posted by showbiz_liz at 5:03 AM on November 29, 2018 [9 favorites]

Applies for those with some form of religion or ritual practice: When you want to pray for someone you know, ask them “May I pray for you?” (Substitute other ritual for “pray” as appropriate — “may I light a candle for you”, etc.) And abide by the answer — if they say “No thank you,” no arguing back.

I learned this one from Abi at Making Light. I love it, because it gives the other person respect, space, and agency. It understands that they have their own thoughts, feelings, and beliefs about religion or prayer, rather than assuming they share yours. It prioritizes making them comfortable over soothing your own sense of obligation. It removes the possibility that “I’ll pray for you” is being used as a passive-aggressive attack (which it too often is).
posted by snowmentality at 5:20 AM on November 29, 2018 [5 favorites]

When someone has really gone out of their way to be helpful, I supplement "thank yous" with "Thank you, that was very kind" or "thank you, that was very thoughtful of you."

I think it makes the response seem less peremptory, and people seem to be surprised and pleased when thanked this way.

(And not to be a wet blanket, but like diffuse, in service positions I also often dreaded customers who would call me by my name-- a lot of men do it as a creepy way of asserting dominance over servers in food service. It doesn't mean don't do it, but be aware that a fair number of people have co-opted that seemingly polite behavior as a low-grade form of harassment.)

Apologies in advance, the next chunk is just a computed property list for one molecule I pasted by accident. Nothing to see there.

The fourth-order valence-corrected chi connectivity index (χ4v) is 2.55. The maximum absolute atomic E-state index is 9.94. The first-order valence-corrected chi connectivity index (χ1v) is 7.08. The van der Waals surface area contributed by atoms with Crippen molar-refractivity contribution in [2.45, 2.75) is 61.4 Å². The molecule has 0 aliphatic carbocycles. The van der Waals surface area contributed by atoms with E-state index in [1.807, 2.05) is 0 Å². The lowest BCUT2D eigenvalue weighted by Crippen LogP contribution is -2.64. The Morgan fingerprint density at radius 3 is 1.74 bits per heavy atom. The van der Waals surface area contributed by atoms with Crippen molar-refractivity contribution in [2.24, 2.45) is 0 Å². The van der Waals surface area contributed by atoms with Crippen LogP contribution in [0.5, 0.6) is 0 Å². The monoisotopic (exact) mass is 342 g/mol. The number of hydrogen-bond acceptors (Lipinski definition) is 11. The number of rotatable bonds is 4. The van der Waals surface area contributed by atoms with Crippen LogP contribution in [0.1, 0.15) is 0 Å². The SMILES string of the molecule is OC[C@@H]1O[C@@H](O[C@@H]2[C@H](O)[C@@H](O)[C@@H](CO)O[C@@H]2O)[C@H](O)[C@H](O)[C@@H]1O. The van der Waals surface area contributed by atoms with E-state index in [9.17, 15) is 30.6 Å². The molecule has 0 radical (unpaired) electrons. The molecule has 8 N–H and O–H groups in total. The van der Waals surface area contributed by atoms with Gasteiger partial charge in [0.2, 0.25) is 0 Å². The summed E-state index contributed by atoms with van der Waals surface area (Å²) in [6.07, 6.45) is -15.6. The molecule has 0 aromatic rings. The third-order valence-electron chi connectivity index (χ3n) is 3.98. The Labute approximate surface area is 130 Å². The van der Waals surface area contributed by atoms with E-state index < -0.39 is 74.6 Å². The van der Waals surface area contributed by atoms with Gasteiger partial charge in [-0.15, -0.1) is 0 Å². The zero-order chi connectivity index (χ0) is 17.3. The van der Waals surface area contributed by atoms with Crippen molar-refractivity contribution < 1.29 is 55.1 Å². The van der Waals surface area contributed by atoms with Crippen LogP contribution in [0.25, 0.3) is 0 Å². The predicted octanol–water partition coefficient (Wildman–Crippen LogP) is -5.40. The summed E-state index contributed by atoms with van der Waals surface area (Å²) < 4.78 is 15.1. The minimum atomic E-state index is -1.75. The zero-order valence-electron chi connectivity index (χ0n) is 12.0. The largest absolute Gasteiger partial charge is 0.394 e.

posted by a fiendish thingy at 5:23 AM on November 29, 2018 [32 favorites]

Offer a specific thing. Not “what can we bring to Thanksgiving” but “we could do wine, a few side dishes, or storebought desserts, what works best?” People are more likely to refuse the vague offer.
posted by OrangeVelour at 5:53 AM on November 29, 2018 [11 favorites]

Piggybacking on nantucket's comment about café tables, I make my restaurant table easier for servers / bussers to clear and my dishes easier for dishwashers to manage when I'm done with my meal.
Scrape all food scraps & trash onto one plate / into one bowl; ideally one that can sit on top of the other dishes. Stack plates and/or bowls large to small. If you can, put the trash plate / bowl on top. If that seems precarious, leave it to the side. Pour leftover liquids into one glass — or as few as possible without making them more than 3/4 full. Stack glasses if they're the stackable kind, no more than 3 or 4 per stack. The one(s) with the liquid go at the top, obvs. Collect silverware and put it neatly on the plate stack if it fits. Leave to the side if it doesn't. Put cloth napkins in a single pile.
I worked a long time ago as a dishwasher, and I still remember the trauma of bus tubs streaming in crammed chaotically with dishes all covered in varying amounts of foodstuffs — and the sweet relief of the rare bus tub that was neatly organized and minimally garbage-covered.